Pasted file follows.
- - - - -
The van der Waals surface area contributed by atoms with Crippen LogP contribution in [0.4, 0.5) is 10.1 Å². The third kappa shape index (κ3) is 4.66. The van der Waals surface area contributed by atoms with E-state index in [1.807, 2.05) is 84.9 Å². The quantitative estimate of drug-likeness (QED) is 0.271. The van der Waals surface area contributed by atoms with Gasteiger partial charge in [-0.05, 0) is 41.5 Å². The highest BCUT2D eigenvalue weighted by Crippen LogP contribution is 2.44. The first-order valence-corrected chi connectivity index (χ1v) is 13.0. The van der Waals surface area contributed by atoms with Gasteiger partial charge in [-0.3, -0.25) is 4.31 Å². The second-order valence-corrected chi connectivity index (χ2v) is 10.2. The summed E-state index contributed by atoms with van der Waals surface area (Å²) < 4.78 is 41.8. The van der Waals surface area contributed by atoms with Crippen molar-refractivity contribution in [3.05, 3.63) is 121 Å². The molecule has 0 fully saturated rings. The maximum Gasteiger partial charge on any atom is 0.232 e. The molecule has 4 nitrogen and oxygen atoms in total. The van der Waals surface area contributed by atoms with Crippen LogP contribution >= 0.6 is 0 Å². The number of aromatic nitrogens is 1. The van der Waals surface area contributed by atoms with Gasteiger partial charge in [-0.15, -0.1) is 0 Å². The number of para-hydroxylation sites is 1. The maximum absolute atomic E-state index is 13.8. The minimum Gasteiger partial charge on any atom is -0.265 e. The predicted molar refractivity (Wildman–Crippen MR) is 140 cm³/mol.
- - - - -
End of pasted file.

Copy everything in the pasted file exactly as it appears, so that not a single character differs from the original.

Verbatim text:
The van der Waals surface area contributed by atoms with Crippen LogP contribution in [0.4, 0.5) is 10.1 Å². The third kappa shape index (κ3) is 4.66. The van der Waals surface area contributed by atoms with E-state index in [1.807, 2.05) is 84.9 Å². The quantitative estimate of drug-likeness (QED) is 0.271. The van der Waals surface area contributed by atoms with Gasteiger partial charge in [-0.05, 0) is 41.5 Å². The highest BCUT2D eigenvalue weighted by Crippen LogP contribution is 2.44. The first-order valence-corrected chi connectivity index (χ1v) is 13.0. The van der Waals surface area contributed by atoms with Gasteiger partial charge in [-0.3, -0.25) is 4.31 Å². The second-order valence-corrected chi connectivity index (χ2v) is 10.2. The summed E-state index contributed by atoms with van der Waals surface area (Å²) < 4.78 is 41.8. The van der Waals surface area contributed by atoms with Crippen molar-refractivity contribution in [3.05, 3.63) is 121 Å². The molecule has 0 fully saturated rings. The maximum Gasteiger partial charge on any atom is 0.232 e. The molecule has 4 nitrogen and oxygen atoms in total. The van der Waals surface area contributed by atoms with Crippen LogP contribution >= 0.6 is 0 Å². The number of aromatic nitrogens is 1. The van der Waals surface area contributed by atoms with Gasteiger partial charge in [-0.15, -0.1) is 0 Å². The number of para-hydroxylation sites is 1. The maximum absolute atomic E-state index is 13.8. The minimum Gasteiger partial charge on any atom is -0.265 e. The predicted molar refractivity (Wildman–Crippen MR) is 140 cm³/mol.